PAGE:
By Valeria Marchetti
Monday, September 26, 2011
In conjunction with fashion week in Italy, the cover of fashion magazine Vogue features a model with a Photoshop waistline inspired by the Guinness Book of World Records. An editor defends the image and denies it could cause any harm.
Vogue Italy has drawn criticism in the past for excessive retouching of models' photographs, but many of those controversial images also helped spur sales.
Carlo Ducci is the executive news director of the magazine. In a phone interview he said he wasn't personally involved in determining the September cover, calling it stunning and harmless.
He said Tennant's picture was inspired by Ethel Granger, an English woman who died in 1982 and was married to a corset maker. Her 13-inch waist was the smallest ever, according to the Guinness Book of World Records.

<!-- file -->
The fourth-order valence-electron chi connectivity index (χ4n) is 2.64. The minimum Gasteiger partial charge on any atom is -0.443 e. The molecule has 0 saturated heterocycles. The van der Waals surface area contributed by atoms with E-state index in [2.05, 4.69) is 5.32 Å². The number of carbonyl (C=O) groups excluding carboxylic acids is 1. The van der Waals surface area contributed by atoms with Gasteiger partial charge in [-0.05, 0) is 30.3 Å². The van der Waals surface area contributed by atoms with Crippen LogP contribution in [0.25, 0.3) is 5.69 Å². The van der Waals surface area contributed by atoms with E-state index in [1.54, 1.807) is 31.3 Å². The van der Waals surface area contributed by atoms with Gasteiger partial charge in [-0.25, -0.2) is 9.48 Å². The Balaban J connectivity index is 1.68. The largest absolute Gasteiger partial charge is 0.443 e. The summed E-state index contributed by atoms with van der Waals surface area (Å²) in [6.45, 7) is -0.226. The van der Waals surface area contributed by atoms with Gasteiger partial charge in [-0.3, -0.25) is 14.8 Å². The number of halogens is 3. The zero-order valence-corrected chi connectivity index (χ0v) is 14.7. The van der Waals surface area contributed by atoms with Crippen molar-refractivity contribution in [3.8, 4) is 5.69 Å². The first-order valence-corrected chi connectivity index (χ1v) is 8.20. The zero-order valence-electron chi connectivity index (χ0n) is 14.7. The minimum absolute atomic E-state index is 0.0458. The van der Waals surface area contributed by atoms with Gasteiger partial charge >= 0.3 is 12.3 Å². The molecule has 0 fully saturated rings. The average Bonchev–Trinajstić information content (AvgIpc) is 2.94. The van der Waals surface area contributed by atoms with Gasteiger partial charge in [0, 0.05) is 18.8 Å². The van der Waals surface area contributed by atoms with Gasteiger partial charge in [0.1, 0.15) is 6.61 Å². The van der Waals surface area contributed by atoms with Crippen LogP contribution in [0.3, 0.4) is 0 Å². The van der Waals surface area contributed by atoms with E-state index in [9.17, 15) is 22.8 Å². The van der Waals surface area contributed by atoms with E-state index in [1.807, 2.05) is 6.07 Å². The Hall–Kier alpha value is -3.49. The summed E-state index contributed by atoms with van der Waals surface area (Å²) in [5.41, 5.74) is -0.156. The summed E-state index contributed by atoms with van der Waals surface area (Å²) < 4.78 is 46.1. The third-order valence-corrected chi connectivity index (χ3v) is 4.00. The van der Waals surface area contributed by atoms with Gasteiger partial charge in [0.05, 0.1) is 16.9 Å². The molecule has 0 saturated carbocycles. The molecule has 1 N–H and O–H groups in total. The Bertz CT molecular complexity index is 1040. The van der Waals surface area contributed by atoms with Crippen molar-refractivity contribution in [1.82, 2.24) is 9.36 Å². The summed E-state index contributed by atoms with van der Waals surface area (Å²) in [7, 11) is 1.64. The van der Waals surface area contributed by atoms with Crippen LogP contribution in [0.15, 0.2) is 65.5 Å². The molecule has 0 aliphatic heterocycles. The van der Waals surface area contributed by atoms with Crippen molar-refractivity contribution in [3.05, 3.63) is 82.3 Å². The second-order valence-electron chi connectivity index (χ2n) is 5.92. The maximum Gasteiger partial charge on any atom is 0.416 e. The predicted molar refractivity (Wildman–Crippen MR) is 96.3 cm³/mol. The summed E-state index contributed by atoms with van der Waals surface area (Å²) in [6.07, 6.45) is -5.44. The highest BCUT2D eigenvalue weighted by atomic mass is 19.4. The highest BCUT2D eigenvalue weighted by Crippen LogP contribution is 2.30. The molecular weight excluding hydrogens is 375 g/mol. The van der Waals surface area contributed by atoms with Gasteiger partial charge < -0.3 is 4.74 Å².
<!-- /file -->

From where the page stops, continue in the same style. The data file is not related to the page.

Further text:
"Our magazine drew on reality. If this reality is perceived as bad, this is not our problem," Ducci said.
He added that the fashion magazine has always played with reality. "Vogue has a creative logic that can inspire women, but it is not the Holy Bible."
He said the image was too unusual to inspire other women to try to imitate it.
"Only one woman could achieve this record, so it is impossible for our readers to be able to emulate her," he said.
Editors of the Guinness Book of World Records, however, do say every record is breakable.
So critics can still wonder why, if one woman could achieve a 13-inch waistline, others might not be tempted to outdo her if a fashion magazine suggests that's desirable. Emulation is also suggested by the use of "Avant-Garde" as caption wording for the photograph of Tennant, aka Granger. Avant-garde, after all, means someone in the vanguard, or leading a trend.
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Valeria Marchetti is an Italian journalist with a background in broadcasting. She is based in Rome.
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